Fact: Your Golfers Are Visual and Social
It’s no longer enough to just attract new golfers, but the savvy golf course operator also employs strategies that also build relationships to keep them coming back. Sounds like common sense, right?
An innovative breakthrough a generation ago, “relationship marketing” now has become commonplace. Nowadays, course operators are considering the golfer “journey.” It’s important, of course, that golfers buy a tee time from you, but what are some of the methods you should be employing to leverage those purchases to create long-term relationships?
That’s what John Brewer Jr., General Manager of Split Rock Golf Club in Orient, Ohio, has been thinking about for years. With the advent of easy-use handheld technology, one of those ways he’s discovered is to incorporate short videos as a high-powered, highly effective tool in that effort. Teaming up with his GOLF Business Solutions Plus Specialist, Melissa De La Paz, Brewer has been planning, producing and posting weekly videos, then tracking the results and continually refining strategy.
“A local company that does video production and marketing for small businesses made a presentation to us that included some of the results they could deliver, in terms of click-throughs and likes and so forth,” says Brewer. “The numbers were basically the same as what we’re achieving on our own, in our work with Melissa, so that was very satisfying to see.”
An outsourced firm may be able to deliver video content that is more slickly produced, but for the team at Split Rock that doesn’t seem to matter. Golfers who follow “The Rock” on Facebook and enjoy the videos don’t mind Brewer’s simple approach.
“We’re doing this to start a conversation with our customers and see where it leads,” says Brewer.” It’s personal. It’s not fancy in the least, and maybe that’s why people come into the shop and start talking about our videos and ask us what we’re planning to do next.”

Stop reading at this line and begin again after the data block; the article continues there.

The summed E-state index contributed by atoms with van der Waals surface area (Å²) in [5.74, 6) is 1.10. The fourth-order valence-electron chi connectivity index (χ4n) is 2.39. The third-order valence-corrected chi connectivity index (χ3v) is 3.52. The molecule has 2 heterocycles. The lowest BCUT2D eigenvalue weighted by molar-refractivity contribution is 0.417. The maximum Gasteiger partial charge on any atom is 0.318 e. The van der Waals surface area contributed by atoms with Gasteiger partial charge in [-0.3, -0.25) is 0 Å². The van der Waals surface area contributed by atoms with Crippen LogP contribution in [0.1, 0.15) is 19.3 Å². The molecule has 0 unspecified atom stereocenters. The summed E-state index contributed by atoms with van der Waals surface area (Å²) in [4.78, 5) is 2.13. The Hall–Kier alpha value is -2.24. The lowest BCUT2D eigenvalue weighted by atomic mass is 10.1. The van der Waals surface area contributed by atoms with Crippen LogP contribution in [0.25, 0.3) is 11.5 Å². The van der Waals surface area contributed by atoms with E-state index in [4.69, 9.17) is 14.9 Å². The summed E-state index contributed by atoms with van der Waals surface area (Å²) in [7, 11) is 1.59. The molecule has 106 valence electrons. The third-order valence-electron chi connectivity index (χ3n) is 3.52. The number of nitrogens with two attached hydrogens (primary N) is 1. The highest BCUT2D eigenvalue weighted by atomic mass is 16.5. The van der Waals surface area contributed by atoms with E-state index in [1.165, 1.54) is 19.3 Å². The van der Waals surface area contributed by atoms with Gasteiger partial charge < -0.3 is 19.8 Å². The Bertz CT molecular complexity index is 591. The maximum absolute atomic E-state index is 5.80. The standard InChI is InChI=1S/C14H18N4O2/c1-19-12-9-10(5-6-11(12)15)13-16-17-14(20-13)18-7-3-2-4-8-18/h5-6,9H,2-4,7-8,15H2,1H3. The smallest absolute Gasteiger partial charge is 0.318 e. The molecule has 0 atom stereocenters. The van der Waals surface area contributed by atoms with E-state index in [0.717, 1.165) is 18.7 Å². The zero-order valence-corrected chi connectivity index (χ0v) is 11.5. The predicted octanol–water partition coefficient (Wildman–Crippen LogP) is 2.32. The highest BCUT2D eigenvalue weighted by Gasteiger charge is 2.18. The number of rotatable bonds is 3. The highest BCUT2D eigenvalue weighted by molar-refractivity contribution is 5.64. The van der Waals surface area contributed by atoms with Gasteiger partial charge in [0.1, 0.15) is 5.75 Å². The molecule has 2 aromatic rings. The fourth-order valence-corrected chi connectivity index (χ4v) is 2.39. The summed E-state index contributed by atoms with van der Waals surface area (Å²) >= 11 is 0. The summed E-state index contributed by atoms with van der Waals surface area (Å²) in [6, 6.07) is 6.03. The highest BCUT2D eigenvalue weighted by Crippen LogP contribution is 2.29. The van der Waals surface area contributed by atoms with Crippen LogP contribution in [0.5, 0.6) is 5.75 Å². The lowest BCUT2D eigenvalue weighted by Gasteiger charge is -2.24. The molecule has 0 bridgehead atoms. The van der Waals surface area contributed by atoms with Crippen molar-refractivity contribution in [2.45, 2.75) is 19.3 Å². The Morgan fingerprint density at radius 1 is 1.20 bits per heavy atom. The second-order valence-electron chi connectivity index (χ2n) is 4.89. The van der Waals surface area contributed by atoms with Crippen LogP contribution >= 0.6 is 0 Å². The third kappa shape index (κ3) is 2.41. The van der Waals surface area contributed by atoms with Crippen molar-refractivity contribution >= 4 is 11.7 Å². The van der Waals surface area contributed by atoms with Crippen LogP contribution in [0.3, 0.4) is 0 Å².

All marketing and selling should conclude with a call-to-action—that’s the accepted wisdom. But in relationship marketing the action isn’t necessarily a purchase. In 2019, Brewer worked with de la Paz on a video promoting a used-ball donation drive that resulted in some 20 golfers showing up with buckets of shag balls that had been gathering dust in their garages.
“We had an unexpected range ball shortage and I know for a fact that half our players have a big stash of scuffed balls they can’t seem to toss out,” explains Brewer. “We put out our request via video and got a great response. Everybody was talking about it—that’s the whole point anyway, the back and forth interaction.”
Mike Hendrix, Vice President of Clubhouse Solutions, agrees completely with the Split Rock concept of video that is home-cooked, folksy and sincerely personal. The point of it is pure connection, not communication of the sort a marketer would use to convince consumers they should change cell phone providers or have their home checked for termites. Getting your home checked for termites might be a necessity but, unlike playing golf, it’s not something you actually want to do.
“When you are selling golf,” says Hendrix, “you’re basically inducing a person to do the thing they want to do. They want to engage with their favorite activity in their favorite environment. So, let’s just get the engagement process started—and video is the tool for that. It’s natural and easy to consume video—especially on your smartphone, which is where so much content gets consumed these days anyway.”
Led by Hendrix and Clubhouse Solutions Specialist Gabriela Vaughan, the GOLF Business Solutions team produce Clubhouse Bulletin, a rapidly growing video newsletter customized for private clubs as a way for them to connect with members. In this case, the homemade look and feel isn’t appropriate, yet there’s still a need for a warm, upbeat and personal tone. The natural ease and charm of on-air personality Bailey Chamblee supply those qualities.
By using broadcast-quality production elements, with the GOLF Channel Newsroom as a backdrop, a Clubhouse Bulletin segment holds a viewer’s attention as it delivers engaging content—news, events and important updates. Other production values include professional course imagery, a scrolling information ticker and club-specific branding in each video.
“Club GMs and officers will view a sample segment and assume there’s a high cost to get involved,” says Hendrix. “But the cost of entry for a club to add this powerful communication tool and really build engagement is very reasonable.” While it’s generally a means of connecting with and retaining the existing member, Clubhouse Bulletin enrollment also allows a club to create an outreach video showcasing it for potential new members.
Humans are wired to process information visually––it’s how our brains work. Human golfers are wired to enjoy their experiences at your course or club by personally connecting with the people who provide them with service and a great product. Short videos inviting viewers to come and enjoy themselves will make a strong impression—and produce business results that make everyone happy.